Raising NAD levels may be therapeutic for COVID-19

A rather timely study, which demonstrates once again the crucial role energy plays even in “non-metabolic” diseases such as viral infections. At this point, even mainstream medicine admits that every function of the organism requires energy, so it would be plausible to expect an organism with higher energy reserves to be better able to defend itself from a viral infection such as COVID-19. The fact that many countries now consider COVID-19 a systemic disease (instead of just respiratory) should be an even stronger hint that energy is a key problem in this disease too. Yet, all we hear from the boffins at WHO is “Vaccines! Vaccines to the rescue!”. Let’s see how many of those boffins line up to take the first shot of the “miraculous” vaccine. By bet is not many, and for the rest of us a daily dose of niacinamide and/or methylene blue may be all that’s needed to avoid getting sick with both the coronavirus and whatever “idiotavirus” is infecting the brains of doctors 🙂

https://www.biorxiv.org/content/10.1101/2020.04.17.047480v2.full

https://www.nutritionaloutlook.com/science/preclinical-research-shows-covid-19-infection-may-dysregulate-nad-synthesis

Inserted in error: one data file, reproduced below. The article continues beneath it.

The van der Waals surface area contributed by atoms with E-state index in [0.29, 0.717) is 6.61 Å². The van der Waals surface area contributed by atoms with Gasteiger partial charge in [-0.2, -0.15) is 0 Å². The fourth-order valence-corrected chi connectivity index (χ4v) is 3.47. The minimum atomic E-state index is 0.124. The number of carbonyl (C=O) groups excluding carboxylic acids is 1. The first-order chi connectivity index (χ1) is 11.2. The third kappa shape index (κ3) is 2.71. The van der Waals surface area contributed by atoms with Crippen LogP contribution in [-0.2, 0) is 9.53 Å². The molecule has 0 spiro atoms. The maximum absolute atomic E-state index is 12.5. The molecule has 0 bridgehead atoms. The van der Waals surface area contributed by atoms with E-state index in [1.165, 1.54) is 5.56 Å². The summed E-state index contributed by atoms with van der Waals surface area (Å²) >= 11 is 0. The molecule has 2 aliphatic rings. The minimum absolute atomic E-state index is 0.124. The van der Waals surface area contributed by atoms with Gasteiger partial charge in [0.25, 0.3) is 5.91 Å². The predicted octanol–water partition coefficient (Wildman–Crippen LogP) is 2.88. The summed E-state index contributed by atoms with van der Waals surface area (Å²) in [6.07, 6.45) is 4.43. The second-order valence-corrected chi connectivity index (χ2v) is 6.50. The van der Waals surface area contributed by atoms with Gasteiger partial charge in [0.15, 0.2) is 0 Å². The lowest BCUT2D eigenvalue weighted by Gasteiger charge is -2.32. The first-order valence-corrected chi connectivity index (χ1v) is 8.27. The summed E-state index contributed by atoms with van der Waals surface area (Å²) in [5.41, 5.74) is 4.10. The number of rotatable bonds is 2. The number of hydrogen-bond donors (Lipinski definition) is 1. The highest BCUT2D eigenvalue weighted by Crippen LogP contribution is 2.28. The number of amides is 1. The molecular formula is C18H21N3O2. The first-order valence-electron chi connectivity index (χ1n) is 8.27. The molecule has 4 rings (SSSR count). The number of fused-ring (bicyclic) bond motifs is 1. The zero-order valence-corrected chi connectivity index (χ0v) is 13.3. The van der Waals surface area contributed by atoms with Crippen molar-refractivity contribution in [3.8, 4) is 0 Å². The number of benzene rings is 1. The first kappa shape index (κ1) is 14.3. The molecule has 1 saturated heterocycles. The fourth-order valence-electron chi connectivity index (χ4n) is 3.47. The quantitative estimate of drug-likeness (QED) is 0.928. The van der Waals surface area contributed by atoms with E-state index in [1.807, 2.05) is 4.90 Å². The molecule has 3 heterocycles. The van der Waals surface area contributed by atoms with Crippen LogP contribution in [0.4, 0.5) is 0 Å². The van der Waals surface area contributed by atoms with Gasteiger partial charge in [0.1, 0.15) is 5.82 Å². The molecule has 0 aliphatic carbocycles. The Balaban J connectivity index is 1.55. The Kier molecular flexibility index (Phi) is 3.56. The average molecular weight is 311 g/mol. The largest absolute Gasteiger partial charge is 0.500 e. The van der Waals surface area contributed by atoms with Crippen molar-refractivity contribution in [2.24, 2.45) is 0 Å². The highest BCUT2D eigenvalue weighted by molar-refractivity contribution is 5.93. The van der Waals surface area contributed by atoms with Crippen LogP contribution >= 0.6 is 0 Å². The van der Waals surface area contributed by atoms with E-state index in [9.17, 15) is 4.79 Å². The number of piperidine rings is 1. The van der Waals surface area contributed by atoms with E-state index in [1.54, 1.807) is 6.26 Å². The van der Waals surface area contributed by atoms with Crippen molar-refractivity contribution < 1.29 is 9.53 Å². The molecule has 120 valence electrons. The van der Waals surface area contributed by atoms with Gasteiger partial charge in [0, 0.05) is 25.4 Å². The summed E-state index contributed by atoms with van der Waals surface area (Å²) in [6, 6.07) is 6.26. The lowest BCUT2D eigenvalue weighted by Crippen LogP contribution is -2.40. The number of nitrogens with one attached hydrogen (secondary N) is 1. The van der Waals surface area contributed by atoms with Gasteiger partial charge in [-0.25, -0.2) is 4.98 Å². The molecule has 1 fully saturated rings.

“…A new preclinical study found that SARS-CoV-2 (the virus that causes COVID-19) infection of cell lines, infected ferrets, and a deceased patient’s lung dysregulates nicotinamide adenine dinucleotide (NAD+) synthesis and utilization. Explaining the findings that led to this current preclinical study, Charles Brenner, PhD, chief scientific advisor to ChromaDex (Los Angeles, CA), and co-author of the study states: “We started by looking at the effect of a related coronavirus that infects mice. It disturbs the gene set that controls cellular NAD. Moreover, we showed that within 12 hours of initial infection, the virus greatly depresses levels of NAD, the central catalyst of metabolism.” In the current preclinical study, Brenner explains, researchers found that the COVID-19- causing virus turns off two gene pathways for NAD production and increases gene activity in two other pathways when it infects a cell. “The nicotinamide riboside pathway is frequently up-regulated in conditions of metabolic stress. Viral infection is such a condition,” says Benner. The study provides important evidence about the nature of immune defense to the virus, but further research is necessary to determine potential treatments. “Our data says that the innate immune defense against viral infection depends on NAD and that it may be more effective at higher NAD,” says Brenner. “We’re looking at whether nicotinamide a vitaminwill protect against viral infection in cells and animals. We need a bit more proof of concept, and then we’ll be able to do human clinical studies.”